Vermont Lieutenant Governor Hosts Panel Discussion On Paid Family And Medical Leave
Vermont’s Democratic Lieutenant Governor held a series of panel discussions on a variety of issues during the legislative session. Her last virtual session focused on paid family and medical leave and how the pandemic has affected caregiving.
First-term Lieutenant Governor Molly Gray began the discussion noting there has been a strong effort over the years in Vermont to pass paid family and medical leave legislation. She cited data in the recently introduced federal American Families Plan that indicates the nation’s women have lost ground in the workforce due to caregiving requirements.
“The plan in particular acknowledges the pandemic has set back 30 years of progress for women in the workforce," Gray said. "It has meant about 64 billion in lost wages and economic activity. On average one in four women in the United States return to work within two weeks of giving birth and one in five retirees depart the workforce earlier than anticipated to care for an ill family member. Here in Vermont we hear stories day in and day out about caregiving, about maternity leave, about individuals that need to leave the workforce for a time because of health issues.”
Former City of St. Albans Mayor Liz Gamache helps care for her parents. She believes any paid family leave policy must take a multigenerational approach that includes elder care.
“The needs are often intermittent, changing and increasing and it makes it really complicated as caretakers to figure out how best to support our elders," Gamache said. "I have been a mayor. I have worked for many years in the non-profit sector. I have worked for regulated energy utilities. I’ve been involved in local and statewide government. So I consider myself pretty good at navigating systems, bureaucracy, finding solutions to difficult problems. But as a caretaker I have found navigating systems and supports for elder care to be the most challenging, time consuming, frustrating and confusing set of issues that I have ever had to face.”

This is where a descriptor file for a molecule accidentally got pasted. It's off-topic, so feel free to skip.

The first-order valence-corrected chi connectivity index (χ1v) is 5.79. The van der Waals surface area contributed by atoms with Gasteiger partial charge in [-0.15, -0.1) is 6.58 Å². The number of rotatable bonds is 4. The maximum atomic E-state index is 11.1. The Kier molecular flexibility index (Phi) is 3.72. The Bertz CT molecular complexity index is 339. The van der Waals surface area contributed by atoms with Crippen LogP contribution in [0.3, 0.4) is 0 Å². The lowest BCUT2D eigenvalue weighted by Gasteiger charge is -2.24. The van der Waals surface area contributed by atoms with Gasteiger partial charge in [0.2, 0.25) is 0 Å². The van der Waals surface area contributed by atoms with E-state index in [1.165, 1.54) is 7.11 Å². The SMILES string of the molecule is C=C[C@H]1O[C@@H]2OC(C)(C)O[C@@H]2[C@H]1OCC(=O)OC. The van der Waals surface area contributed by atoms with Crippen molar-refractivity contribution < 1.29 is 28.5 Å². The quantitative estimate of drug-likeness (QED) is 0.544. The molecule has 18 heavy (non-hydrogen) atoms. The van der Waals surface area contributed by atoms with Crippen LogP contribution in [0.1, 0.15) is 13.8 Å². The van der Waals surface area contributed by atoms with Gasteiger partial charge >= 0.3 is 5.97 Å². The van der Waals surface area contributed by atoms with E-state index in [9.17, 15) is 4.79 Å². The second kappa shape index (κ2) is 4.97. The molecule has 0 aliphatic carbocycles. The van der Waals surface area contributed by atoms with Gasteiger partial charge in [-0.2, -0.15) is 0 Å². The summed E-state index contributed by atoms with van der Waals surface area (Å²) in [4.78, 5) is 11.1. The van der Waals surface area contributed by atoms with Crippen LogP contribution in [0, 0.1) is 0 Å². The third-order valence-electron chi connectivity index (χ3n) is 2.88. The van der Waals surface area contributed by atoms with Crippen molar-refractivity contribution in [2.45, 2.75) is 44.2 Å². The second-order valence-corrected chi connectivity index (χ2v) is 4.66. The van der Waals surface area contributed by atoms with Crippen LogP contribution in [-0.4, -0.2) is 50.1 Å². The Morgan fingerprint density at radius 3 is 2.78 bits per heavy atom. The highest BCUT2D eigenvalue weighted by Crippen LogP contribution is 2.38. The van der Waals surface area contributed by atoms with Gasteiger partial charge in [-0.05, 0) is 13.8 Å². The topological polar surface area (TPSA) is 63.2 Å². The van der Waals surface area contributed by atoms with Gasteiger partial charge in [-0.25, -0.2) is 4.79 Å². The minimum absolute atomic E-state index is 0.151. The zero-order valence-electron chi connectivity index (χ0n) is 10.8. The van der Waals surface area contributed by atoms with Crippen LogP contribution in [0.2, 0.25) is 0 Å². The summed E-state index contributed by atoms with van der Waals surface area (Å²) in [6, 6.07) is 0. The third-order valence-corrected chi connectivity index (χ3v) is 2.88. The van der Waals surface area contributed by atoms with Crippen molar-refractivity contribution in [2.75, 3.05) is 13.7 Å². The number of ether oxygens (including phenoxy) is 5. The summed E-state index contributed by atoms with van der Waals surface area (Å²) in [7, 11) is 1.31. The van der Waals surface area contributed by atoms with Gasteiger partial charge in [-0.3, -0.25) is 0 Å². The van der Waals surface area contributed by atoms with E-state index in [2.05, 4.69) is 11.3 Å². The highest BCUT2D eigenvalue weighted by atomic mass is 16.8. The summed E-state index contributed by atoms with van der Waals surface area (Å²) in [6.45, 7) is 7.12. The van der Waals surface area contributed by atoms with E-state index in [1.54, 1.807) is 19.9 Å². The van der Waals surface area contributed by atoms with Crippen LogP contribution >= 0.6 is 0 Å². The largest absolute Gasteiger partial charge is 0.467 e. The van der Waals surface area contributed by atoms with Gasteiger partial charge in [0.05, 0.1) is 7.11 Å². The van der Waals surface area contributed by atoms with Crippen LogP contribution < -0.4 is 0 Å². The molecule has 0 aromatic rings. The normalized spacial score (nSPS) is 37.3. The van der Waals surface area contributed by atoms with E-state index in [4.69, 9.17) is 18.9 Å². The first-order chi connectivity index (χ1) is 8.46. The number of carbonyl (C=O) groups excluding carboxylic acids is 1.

Runamok Maple Co-Founder Eric Sorkin employs about 75 people in Fairfax. He says the importance of paid family leave became evident shortly after the business began.
“We had about ten employees at the time and I learned that one of them had a wife with terminal cancer," Sorkin said. "And he was coming into work because he was concerned about potentially losing his job. He believed he couldn’t afford to spend time with her even though he desperately needed to. That’s really stuck with me. Nobody, least of all those in the most precarious financial positions, should have to choose between getting paid or taking care of loved ones or their own health.”
Lieutenant Governor Gray says the conversation helps illustrate how long the effort to get paid family leave has been ongoing.
“I think it’s important for us to recognize this isn’t a new conversation. Right? This isn’t the first time we’re talking about paid family leave," Gray said. "It’s 2021. The rest of the world has had paid family leave, or many, many, many countries for a very long time yet we still don’t have it here in the United States.”